Jake Paul drops Anderson Silva in win then calls out Nate Diaz

GLENDALE, Ariz. — Jake Paul’s inexplicable boxing resume now includes a victory over one of the greatest MMA fighters of all time.

Paul, the YouTube star turned boxer, beat the longtime former UFC middleweight champion Anderson Silva via unanimous decision (77-74, 78-73, 78-73) Saturday night at Desert Diamond Arena. The fight was very competitive, but Paul pulled out late and sealed the victory by dropping Silva in the eighth round with a right hand.

Paul described beating Silva, someone he was a huge fan of as a child, as “surreal”.

“He was my idol growing up,” Paul said. “He inspired me to be awesome.”

It was the toughest match yet for Paul, the 25-year-old social media maven. Silva is 47, but he’s had some strong boxing performances, including a win over former world champion Julio Cesar Chavez Jr., after leaving the UFC in 2020.

Paul (6-0) now has wins over three UFC fighters: Silva, former welterweight champion Tyron Woodley (two wins including a knockout) and Ben Askren.

Afterward, Paul called out another UFC luminary: Nate Diazwho was present to support his teammate Chris Avila, who competed on the undercard. Diaz and his team and members of Paul’s team had a backstage altercation with drinks flying back and forth earlier in the evening. Diaz became a free agent after his fight last month at UFC 279.

“Nate Diaz, stop being a b—- and fight me,” Paul said.

Silva started off strong with some vintage “Spider” moments, including dropping his hands and cheering Paul on in the second round. Silva threw a lot of good combinations, but Paul took a lot on his gloves.

The intermediate rounds were very tight with Silva getting a brief second wind. Paul landed some hard punches in the final laps as Silva was clearly tired. And in the eighth, Paul clipped Silva with a right, dropping him, at the end of a combination.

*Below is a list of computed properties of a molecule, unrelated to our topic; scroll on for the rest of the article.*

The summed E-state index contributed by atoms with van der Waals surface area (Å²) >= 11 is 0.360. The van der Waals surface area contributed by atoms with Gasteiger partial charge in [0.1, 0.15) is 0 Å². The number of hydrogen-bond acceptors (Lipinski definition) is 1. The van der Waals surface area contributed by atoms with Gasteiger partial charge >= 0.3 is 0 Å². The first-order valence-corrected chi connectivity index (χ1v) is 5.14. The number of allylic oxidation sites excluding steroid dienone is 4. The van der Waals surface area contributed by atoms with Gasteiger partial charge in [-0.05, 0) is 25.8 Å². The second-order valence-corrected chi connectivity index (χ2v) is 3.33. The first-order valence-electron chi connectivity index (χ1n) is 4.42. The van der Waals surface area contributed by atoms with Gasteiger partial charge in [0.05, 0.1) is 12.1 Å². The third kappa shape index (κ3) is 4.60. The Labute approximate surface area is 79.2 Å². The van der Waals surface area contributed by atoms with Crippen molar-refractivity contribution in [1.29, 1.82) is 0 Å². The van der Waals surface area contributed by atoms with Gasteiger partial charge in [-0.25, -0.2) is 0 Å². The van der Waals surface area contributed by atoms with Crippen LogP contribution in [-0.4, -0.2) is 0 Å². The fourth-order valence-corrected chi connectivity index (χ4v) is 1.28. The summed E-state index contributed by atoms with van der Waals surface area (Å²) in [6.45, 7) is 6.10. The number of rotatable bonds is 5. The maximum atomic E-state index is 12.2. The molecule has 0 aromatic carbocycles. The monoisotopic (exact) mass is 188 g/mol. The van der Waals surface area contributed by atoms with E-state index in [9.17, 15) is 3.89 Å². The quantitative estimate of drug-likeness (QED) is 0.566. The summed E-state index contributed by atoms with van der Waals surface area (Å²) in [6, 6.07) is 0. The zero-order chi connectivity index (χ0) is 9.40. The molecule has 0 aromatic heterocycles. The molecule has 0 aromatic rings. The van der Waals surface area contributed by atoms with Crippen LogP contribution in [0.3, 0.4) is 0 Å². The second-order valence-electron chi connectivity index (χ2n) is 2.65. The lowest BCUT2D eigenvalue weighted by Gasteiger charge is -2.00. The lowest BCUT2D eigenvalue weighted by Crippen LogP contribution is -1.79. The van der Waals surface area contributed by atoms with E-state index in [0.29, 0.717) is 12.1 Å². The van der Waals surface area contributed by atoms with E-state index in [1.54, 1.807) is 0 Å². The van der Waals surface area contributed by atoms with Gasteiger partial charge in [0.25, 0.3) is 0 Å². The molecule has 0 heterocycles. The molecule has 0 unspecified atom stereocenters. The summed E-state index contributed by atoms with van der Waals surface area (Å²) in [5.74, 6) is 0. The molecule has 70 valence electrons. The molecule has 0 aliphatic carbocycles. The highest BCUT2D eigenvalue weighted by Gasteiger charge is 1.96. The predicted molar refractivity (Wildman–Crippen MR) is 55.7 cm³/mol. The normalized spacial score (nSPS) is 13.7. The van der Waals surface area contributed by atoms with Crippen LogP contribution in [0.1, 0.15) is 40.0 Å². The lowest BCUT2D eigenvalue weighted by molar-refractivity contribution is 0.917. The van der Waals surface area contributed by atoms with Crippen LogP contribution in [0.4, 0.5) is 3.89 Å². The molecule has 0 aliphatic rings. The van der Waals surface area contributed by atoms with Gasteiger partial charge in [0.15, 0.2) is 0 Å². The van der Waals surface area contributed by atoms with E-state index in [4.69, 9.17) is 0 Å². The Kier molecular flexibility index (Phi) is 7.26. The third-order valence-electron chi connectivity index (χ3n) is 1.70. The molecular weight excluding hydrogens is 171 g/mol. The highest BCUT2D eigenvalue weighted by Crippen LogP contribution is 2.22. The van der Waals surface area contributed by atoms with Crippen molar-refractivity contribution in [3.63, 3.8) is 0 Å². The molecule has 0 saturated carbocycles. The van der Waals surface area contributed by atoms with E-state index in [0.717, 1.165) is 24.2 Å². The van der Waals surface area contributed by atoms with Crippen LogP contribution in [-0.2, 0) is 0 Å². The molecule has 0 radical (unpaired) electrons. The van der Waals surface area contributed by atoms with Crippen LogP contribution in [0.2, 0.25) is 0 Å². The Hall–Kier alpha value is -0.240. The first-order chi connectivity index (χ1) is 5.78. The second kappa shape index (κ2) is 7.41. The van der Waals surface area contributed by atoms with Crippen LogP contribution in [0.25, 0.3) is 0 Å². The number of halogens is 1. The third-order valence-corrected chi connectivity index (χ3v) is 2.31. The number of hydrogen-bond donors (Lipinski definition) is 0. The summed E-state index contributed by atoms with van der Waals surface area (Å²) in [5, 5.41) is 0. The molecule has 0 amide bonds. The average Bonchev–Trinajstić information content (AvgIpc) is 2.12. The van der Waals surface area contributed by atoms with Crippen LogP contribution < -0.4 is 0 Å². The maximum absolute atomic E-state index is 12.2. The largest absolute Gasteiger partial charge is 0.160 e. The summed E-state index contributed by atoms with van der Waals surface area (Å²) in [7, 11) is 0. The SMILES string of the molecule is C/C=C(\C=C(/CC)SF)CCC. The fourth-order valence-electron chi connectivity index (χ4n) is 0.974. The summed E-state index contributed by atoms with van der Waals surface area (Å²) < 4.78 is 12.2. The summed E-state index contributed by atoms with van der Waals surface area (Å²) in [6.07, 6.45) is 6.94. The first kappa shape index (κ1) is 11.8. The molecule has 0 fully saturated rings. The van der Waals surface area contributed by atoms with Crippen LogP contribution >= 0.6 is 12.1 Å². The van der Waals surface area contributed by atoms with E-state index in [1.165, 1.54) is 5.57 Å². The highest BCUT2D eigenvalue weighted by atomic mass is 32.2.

“Jake was better than me today,” said Silva, who is now 3-2 as a professional boxer. “I have nothing bad to say about my opponent.”

Silva actually outshot Paul 66-51 in power punches, but Paul threw 215 punches, 140 more than Silva. Paul landed 32 of those jabs and edged Silva 83-79 in total punches.

Judges Dennis O’Connell and Chris Wilson both scored the fight 78-73 for Paul, and judge Paul Calderon scored it 77-74 for Paul.

“I’m a superhero, but sometimes my demi-human fails,” Silva said.

Paul and Silva agreed a bet during Thursday’s press conference. If Silva won, Paul would do a rematch with him in kickboxing. If Paul won, which he did, Silva would help Paul start an association for MMA fighters to help them get paid more and get better health care. Silva, proposed Paul, would be the acting president of this association.

“Now we will come together and create a united fighters association to help UFC fighters, all MMA fighters and boxers get more pay and long-term health care,” Paul said. “It’s a big business that I’ve wanted to do since the beginning of my career.”

Paul’s move into boxing doesn’t seem to be slowing down any time soon. And now the polarizing pugilist has a victory over a combat sports icon on his belt, albeit well past his prime.

“If I walked on water, people would say I can’t swim,” Paul said. “So there will always be enemies, there will always be critics.”

The end goal, Paul said, is to one day become a world boxing champion. He also called Canelo Alvarez immediately after beating Silva.

“It definitely pushes me in that direction,” Paul said. “[Silva] is incredibly hard. Incredibly tough. It’s just been a great experience for me. And like I said, it’s only been 2 and a half years. Who knows what I can accomplish? I know, but I’ll let you find out.”

In an undercard fight, the former UFC fighter Urie Room beat the former NFL star Le’Veon Bell by unanimous decision (40-36, 40-36, 40-36) in a four-round bout. Both men were making their professional boxing debuts, although Hall has been a professional MMA fighter for 17 years.

“It’s the toughest sport in the world, and I give you so many props,” Hall said of Bell in his post-fight interview. “I’m proud of you, man. … He definitely surprised me. He’s pretty good.”

Bell, 30, knocked out his former NFL running back Adrian Peterson in an exhibition fight last month. Bell, and a native of Ohio, is a former All-Pro and Pro Bowl running back for the Pittsburgh Steelersamong other teams.

Hall, a 38-year-old Jamaican fighter who lives and trains in Dallas, is tied for the most knockouts in UFC middleweight history with eight. He retired from the UFC in August.

After his fight, Hall called Paul up for a fight.

“I’m the guy who’s gonna come in here and expose it,” Hall said. “If Anderson doesn’t do it, I’m going to fuck you up.”

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